7 valuable ways to leave more to your family by easily reducing Inheritance Tax

7 valuable ways to leave more to your family by easily reducing Inheritance Tax

No one loves to pay taxes. But there is one tax that stands head and shoulders above the others when it comes to unpopularity.

And the winner of this dubious accolade? Inheritance Tax, or IHT as it is also known, according to a survey that found 90% of those asked said they disliked the tax.

It’s hardly surprising when you consider it has the potential to reduce the amount you leave to loved ones by 40 pence in the pound, subject to exemptions called the “nil-rate band” (NRB).

The NRB is the amount you are allowed to leave loved ones before IHT is due. During this year’s Budget, chancellor Rishi Sunak froze the nil-rate band at £325,000 per person until 2026.

According to the Treasury’s own figures, the move could raise an additional £445 million for the government by 2026.

But there are a number of allowances that can be used to reduce liability to IHT. Read on to discover how they work, and how you might be able to leave your money to loved ones without an IHT liability.

IHT is the tax loved ones pay on your estate

IHT is the tax your estate pays on your worldly belongings on your death, or your spouse’s if they die after you. If your estate is valued above the NRB, it is liable to IHT at 40%.

The £325,000 NRB can also be passed to a spouse, meaning married couples have up to £650,000 before becoming liable to IHT.

Many people will also have the residence nil-rate band, which currently stands at £175,000 per person, raising an individual’s total nil-rate band to £500,000, or £1 million for a married couple. To use this additional nil-rate band you have to leave your home to a direct lineal descendant, such as a child or grandchild.

1. Reduce your estate to within the nil-rate band

Giving your money away may not sound like good advice, but sometimes it’s the best strategy for you to take. Gifting reduces the value of your estate, potentially bringing it back within the nil-rate bands that are available.

There are rules you will need to meet, however, so always speak with a financial planner before doing anything.

One way of reducing your estate is to use the range of allowances for gifts that HMRC allows everyone to make during a tax year. These include:

  • £3,000 can be given as a gift each tax year, split between however many people you like, but the total must not exceed £3,000. You can also use an unspent allowance from the previous year, totalling up to £6,000.
  • Unlimited gifts of up to £250 to others.
  • You can give up to £1,000 as a wedding gift.
  • You can also give wedding gifts of up to £2,500 to grandchildren or £5,000 to your children. Wedding gifts must be made before the wedding, and the wedding must go ahead.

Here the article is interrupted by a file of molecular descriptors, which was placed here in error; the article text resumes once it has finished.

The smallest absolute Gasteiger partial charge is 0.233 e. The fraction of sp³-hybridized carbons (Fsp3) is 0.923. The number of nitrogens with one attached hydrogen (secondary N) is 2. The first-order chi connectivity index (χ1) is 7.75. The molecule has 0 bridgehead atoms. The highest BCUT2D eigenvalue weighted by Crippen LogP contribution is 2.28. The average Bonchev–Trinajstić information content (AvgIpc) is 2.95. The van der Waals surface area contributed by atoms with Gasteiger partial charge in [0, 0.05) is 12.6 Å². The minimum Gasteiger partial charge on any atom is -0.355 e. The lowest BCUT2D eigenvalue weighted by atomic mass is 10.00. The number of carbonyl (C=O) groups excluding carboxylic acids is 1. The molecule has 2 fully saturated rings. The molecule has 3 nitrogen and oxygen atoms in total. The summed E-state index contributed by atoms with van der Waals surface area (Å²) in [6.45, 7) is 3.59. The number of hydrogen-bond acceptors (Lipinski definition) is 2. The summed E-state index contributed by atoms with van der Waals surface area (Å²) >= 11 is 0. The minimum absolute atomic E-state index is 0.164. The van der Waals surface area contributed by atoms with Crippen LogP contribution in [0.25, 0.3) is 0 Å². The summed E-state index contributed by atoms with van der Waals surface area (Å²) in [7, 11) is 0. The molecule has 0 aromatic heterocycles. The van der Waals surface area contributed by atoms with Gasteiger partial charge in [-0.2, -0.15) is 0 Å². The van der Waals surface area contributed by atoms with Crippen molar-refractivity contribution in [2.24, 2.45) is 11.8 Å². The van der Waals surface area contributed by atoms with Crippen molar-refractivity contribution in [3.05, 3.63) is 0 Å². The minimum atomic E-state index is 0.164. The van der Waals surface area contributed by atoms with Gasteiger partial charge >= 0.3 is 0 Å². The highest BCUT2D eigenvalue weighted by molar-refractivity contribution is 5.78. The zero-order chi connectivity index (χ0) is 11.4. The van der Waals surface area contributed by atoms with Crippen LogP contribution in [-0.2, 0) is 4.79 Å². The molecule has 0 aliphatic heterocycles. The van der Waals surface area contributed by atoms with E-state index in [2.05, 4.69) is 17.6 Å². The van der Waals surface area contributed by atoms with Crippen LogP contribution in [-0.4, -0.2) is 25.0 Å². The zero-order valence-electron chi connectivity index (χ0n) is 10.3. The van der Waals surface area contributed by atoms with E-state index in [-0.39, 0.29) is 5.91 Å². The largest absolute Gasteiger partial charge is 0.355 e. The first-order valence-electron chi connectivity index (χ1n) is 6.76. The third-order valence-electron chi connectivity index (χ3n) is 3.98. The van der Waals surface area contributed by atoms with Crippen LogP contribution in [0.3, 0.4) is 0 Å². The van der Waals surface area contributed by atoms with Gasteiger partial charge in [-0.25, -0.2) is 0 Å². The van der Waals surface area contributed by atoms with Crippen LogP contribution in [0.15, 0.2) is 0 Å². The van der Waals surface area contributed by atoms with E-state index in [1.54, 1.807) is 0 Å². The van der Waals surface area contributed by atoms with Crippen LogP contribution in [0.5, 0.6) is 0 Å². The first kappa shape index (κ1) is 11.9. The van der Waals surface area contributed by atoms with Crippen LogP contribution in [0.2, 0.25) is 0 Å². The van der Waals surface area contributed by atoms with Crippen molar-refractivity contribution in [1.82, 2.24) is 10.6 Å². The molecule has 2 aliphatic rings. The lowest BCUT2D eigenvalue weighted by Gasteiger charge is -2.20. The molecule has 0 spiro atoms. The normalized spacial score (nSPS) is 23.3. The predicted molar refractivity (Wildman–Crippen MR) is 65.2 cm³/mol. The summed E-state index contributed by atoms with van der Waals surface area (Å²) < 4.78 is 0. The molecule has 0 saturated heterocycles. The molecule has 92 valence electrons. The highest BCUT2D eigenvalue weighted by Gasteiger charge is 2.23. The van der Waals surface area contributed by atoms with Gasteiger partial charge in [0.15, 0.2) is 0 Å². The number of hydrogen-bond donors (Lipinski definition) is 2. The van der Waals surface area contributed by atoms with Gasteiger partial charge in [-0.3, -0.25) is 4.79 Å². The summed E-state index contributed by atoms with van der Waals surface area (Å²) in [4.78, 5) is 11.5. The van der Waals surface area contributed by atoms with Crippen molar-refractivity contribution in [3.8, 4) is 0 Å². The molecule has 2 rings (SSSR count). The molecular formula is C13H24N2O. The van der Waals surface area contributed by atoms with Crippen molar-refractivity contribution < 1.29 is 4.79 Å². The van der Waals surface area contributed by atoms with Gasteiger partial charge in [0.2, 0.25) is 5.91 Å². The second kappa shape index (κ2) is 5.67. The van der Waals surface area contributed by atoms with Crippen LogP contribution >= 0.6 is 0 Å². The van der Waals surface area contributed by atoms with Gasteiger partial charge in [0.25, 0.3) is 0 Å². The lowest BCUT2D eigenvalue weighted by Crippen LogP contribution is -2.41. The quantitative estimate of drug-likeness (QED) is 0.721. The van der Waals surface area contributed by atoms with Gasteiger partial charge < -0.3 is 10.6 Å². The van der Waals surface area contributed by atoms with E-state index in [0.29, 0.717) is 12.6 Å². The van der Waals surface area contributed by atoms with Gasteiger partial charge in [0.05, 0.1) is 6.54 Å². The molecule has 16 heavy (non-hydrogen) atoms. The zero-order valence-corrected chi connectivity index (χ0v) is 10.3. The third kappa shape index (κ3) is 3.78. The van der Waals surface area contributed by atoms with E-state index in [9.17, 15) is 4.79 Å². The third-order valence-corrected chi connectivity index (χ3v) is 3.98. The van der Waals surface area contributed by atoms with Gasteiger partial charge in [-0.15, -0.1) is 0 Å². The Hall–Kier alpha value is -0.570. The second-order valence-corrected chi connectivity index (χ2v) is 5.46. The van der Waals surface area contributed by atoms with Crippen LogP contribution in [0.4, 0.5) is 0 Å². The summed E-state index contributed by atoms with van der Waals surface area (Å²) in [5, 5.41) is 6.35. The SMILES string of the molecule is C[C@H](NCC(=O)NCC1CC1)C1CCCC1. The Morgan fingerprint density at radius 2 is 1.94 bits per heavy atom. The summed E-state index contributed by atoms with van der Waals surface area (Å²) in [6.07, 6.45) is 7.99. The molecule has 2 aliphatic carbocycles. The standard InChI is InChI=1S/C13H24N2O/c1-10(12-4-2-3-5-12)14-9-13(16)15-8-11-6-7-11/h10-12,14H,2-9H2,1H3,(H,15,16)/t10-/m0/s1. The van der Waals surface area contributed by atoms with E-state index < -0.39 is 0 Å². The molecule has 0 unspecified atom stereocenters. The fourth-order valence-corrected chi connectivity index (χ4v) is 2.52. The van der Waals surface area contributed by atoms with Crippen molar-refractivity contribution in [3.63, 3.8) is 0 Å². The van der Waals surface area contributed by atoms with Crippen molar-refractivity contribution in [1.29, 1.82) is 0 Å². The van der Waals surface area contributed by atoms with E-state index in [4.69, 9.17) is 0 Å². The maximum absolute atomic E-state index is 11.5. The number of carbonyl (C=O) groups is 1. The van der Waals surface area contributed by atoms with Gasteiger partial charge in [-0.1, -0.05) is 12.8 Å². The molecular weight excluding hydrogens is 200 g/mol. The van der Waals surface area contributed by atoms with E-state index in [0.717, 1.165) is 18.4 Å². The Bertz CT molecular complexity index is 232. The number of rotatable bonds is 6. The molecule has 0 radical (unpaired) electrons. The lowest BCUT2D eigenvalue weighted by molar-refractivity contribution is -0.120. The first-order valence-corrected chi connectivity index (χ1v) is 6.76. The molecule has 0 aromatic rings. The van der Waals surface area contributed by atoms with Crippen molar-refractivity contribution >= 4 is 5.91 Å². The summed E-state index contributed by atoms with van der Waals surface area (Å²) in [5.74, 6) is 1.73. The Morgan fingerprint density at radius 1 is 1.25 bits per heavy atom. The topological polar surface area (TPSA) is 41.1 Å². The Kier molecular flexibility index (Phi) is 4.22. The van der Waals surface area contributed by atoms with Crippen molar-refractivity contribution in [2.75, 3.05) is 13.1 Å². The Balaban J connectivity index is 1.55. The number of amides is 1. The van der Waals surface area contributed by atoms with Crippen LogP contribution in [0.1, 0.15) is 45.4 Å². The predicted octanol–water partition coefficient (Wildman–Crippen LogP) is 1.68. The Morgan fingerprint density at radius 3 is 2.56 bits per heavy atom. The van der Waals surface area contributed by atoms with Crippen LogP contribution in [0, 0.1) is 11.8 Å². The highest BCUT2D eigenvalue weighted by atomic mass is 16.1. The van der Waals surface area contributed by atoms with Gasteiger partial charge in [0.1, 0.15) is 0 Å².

2. If you make a gift and live for seven years, it’s IHT free

You can make a gift of any size which will fall outside of your estate as long as you live for seven years after making the gift, and you do not continue to benefit from it while you are alive.

If you don’t survive for seven years the gift could be liable to a sliding scale of IHT up to the maximum 40%, depending on how long you live for.

3. Gifts out of normal expenditure

This is a very underused gift, which allows you to make regular gifts to someone as long as they do not impact on your standard of living and are made regularly – so perhaps monthly or annually.

The gift must also come from income after taxation has been taken, not from savings or investments deemed to be “capital”. If the gifts meet these rules, they can be for any amount – but it’s important to keep good records to demonstrate that the gifts were made regularly from income.

4. Putting assets into trust typically removes them from your estate

Placing money, a property or investments into a trust removes them from your estate for IHT purposes. However, this also means you cannot benefit from the assets in the trust, or they will become subject to the tax.

You may want to do this to provide a fund for school fees or university costs for your grandchildren, for example.

Professional financial advice should be sought when doing this, as trusts are complicated and could carry tax consequences.

5. Reduce your liability by leaving your estate to charity

Any gift you make to a UK registered charity, political party or local sports club is free of IHT.

If you leave more than 10% of the estate that would be liable to IHT to one of these groups, the IHT rate payable on the rest of your estate typically reduces from 40% to 36%.

6. Your pension is outside your estate, so consider using it last

As pensions typically fall outside your estate, you could consider living off your savings and investments before taking an income from your pension. Doing this means you are reducing the size of the assets and investments liable to IHT and preserving the one that isn’t.

7. Make a will and plan a IHT mitigation strategy

Making a will allows you to choose how your assets will be treated on death, giving you time to do some careful planning to reduce, or potentially avoid IHT.

When doing this it is essential to speak with a financial planner who can help you do it in the most tax-efficient way.

Get in touch

If you have any questions about being liable to IHT, or would like to discuss using any of the above allowances to reduce your estate, please contact us on 0800 434 6337.

Please note:

The Financial Conduct Authority does not regulate estate planning, tax planning or will writing.

This article is for information only. Please do not act based on anything you might read in this article. All contents are based on our understanding of HMRC legislation which is subject to change.